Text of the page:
Professional licensing board’s have the right to discipline (e.g. statement of reproval, fine, compel attendance at mandatory education courses, compel restitution, suspension, probation, revocation, etc.) licensees for any violation of their rules and regulations. The rules and regulations for the profession are typically found within the California Business & Professions Code and the California Code of Regulations.
However, within the California Business & Professions Code is a statute that greatly increases the ability of every professional licensing board to impose discipline. It is found at sections 490-494 of the California Business & Professions Code. It provides that “a [professional licensing] board may suspend or revoke a license on the ground that the licensee has been convicted of a crime, if the crime is substantially related to the qualifications, functions, or duties of the business or profession for which the license was issued.”
As one can guess, most professional licensing boards have found conviction of almost any crime as being “substantially related to the qualifications, functions, or duties of the profession.” This includes almost all felonies and the vast majority of misdemeanors. This includes many vehicular crimes, most notably, driving under the influence of a controlled substance, such as alcohol or marijuana.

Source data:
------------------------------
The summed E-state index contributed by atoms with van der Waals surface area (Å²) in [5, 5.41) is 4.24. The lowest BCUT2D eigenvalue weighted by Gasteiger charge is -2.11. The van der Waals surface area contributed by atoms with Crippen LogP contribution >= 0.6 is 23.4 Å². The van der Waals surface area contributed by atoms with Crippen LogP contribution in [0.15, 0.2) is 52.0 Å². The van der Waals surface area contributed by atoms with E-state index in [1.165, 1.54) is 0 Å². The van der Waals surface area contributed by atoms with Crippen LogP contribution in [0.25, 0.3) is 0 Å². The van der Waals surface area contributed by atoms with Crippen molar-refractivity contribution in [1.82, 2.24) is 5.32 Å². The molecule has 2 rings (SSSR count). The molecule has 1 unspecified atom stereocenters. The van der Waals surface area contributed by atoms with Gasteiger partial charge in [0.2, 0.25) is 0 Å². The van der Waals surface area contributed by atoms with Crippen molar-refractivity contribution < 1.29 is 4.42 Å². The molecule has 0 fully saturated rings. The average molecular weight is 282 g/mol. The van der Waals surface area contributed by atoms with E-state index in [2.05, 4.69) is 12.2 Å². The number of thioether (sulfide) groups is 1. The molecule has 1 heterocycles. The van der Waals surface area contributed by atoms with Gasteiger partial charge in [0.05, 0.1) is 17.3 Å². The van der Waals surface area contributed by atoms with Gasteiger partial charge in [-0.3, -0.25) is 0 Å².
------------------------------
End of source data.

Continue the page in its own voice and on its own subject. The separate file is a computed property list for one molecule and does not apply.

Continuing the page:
Furthermore, successful completion of an alcohol or drug problem assessment and rehabilitation program does not prohibit the licensing board from still pursuing license discipline. A plea of no contest or nolo contendere and even a later expungement of the record of the conviction are not enough to overcome the ability of the licensing board to issue its independent discipline.
Thus, it is imperative that licensees when facing criminal charges or investigations consult with an experienced professional licensing attorney, such as those as Simas & Associates, Ltd. Such a consultation might prevent you from plea bargaining into a license revocation.
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